I sometimes forget the power of music as a collective experience.
Weirdly, I cannot tell you the main body of this story just yet – not until we get to 1993 or ’94, as that’s where it rightfully belongs.
What I can tell you is that music has always been one of my primary obsessions. When I was in grade school I brought my soft-covered 24-cassette case with me everywhere, which landed me in hot water at my religious school when the teachers saw song titles like “Love Shack” and “Like a Virgin.” I had the collection confiscated on school trips more than once.
In grade school no one really shared my obsession. The only music anyone was obsessing over was New Kids On the Block, and all the boys were distracted by their Transformers and Nintendo. No one wanted to talk about the music I liked, other than when Paula Abdul released the “Opposites Attract” video with the cartoon cat. As a result, I never listened to that late-80s music as a collective experience. The songs disappeared when my tape collection went extinct.
One of the tapes I played in the ground and then lost to time was Janet Jackson’s Rhythm Nation 1814, released 22 years ago next Monday. Janet had a way of being constantly eclipsed by her brother and Madonna. Songs from Rhythm Nation came out on the heels of the final singles from Bad, went head to head with songs from Like a Prayer as well as “Vogue,” and was closely followed by Dangerous.
(Watch me cover “Love Will Never Do (Without You)” on YouTube. For more info on my 30 for 30 Project, visit my intro post or view the 30for30 tag for all of the related posts.)
Yet, moreso than the other three LPs, it’s Janet’s release that is the cohesive work of genius (and that says nothing of her memorable videos). Think of the singles from Rhythm Nation, chief among them the sheer audio joy of “Love Will Never Do (Without You),” and its negative echo “Miss You Much.” The slate is rounded out by “Rhythm Nation,” “Escapade,” “Alright, “Come Back to Me,” “Black Cat,” and “State of the World.” Yes, the album charted eight of twelve songs (it also had eight interludes).
How did I forget about these songs for over a decade? Why don’t we collectively treat this album like the inarguable classic it is?
Ever since I left my grade school, one of the major defining features of my friends is the music we have in common. I have always said when it comes to choosing my friends I don’t care about race, age, gender, sexual orientation, or even political leanings – as long as they have good taste in music.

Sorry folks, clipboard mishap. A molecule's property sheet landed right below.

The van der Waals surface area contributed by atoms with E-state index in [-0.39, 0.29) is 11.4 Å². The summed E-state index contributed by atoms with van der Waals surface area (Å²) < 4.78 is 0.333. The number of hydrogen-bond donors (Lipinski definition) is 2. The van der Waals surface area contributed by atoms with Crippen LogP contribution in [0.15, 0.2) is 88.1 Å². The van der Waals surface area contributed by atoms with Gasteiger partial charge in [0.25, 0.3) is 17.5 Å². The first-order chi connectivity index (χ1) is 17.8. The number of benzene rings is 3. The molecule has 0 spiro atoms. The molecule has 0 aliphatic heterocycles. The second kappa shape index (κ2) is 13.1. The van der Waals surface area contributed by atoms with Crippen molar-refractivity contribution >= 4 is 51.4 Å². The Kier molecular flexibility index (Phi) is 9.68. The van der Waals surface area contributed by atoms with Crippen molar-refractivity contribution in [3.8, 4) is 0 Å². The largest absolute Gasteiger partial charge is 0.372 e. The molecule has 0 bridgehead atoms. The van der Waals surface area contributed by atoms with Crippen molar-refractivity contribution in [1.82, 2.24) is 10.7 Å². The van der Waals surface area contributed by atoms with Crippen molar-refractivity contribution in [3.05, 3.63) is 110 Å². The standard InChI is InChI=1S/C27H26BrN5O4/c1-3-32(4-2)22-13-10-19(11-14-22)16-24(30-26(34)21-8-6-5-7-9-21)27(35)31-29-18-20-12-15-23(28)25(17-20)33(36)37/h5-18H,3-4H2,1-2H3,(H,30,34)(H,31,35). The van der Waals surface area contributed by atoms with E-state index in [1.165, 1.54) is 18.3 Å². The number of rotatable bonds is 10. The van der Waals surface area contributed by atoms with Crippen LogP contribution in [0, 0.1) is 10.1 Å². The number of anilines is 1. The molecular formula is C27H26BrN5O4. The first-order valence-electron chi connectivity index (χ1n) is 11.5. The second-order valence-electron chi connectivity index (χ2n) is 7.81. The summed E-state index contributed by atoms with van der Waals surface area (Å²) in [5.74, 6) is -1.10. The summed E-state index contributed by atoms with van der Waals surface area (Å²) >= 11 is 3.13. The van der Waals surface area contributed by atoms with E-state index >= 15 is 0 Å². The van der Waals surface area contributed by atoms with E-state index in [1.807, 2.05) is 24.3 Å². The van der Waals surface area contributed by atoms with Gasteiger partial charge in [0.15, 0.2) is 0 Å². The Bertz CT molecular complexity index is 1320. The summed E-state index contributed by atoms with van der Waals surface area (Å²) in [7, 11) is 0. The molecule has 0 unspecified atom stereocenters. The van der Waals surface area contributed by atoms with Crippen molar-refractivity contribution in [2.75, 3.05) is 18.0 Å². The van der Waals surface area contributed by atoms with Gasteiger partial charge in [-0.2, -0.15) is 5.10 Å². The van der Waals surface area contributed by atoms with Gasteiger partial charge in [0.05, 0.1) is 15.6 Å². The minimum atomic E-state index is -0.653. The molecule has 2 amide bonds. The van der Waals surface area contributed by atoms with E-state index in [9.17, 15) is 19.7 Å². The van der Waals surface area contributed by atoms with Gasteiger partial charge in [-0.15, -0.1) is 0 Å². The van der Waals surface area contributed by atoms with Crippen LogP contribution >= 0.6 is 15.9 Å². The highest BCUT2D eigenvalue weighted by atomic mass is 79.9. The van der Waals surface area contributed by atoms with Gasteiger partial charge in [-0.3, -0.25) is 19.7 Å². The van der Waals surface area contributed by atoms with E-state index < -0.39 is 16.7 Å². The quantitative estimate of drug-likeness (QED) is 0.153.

How appropriate, then, that Janet Jackson’s “Rhythm Nation” was about a country united under a common beat.
Social Media has only amplified that instant bonding over music. Videos on Facebook walls, #MusicMonday on Twitter – people wear their obsession like a badge. Now, over twenty years later, I’m meeting the kids who were obsessed with Janet Jackson in 1988. Finally, I’m hearing “Love Will Never Do (Without You)” through the ears of others, as well as my own.
I’m finally having a collective experience with the music of the late 80s.
(“Love Will Never Do” charted in 1990-91, but it was released on Rhythm Nation in 1989 and I had it memorized well before it was out on the radio. Its primary competition for my project came from singles on Forever Your Girl and Like a Prayer. Arcati Crisis’s song from 1989 would surely be from the B-52’s Cosmic Thing.)
Lindsay Wilhelmi says
Ok, so since I happenstancially (a word?) read your Vogue 30for30 post, I’ve been slowly making my way through (and enjoying) the ones I missed.
I do feel compelled to request a redact of “sexual preference” in favor of the more accurate/less offensive “sexual orientation.”
GLADD Media Reference Guide, for your consideration:
You know, it always seemed to me that “orientation” was more forceful and thus maybe not as appropriate in conversational writing (maybe being judge-y? i have no idea why), but clearly “preference” does imply choice which is completely undermining. I don’t know how that’s never come up before.
Lindsay Wilhelmi says
Honestly? I don’t like labels at all; but, sometimes we’ve no choice but to use them to convey a message.
Every time I hear/read orientation, I think of maps and compasses, so it makes total sense to me to use it in the context of sexuality. Sexualness? Sexualocity? Ummm…. Hm.
Anyway, queer is my personal favorite, but I know it doesn’t sit well with everyone. :)
Yes, I think that’s why I’ve never liked “orientation” – as if sexuality simply points in one definitive direction.
I think “queer” is a word that’s been linguistically “taken back,” and I do use it a lot verbally. But how would I have used it in the sentence in the post? “Queerness”?
Lindsay Wilhelmi says
Heard on NPR this moring, and think it may do: sexual identity/identification.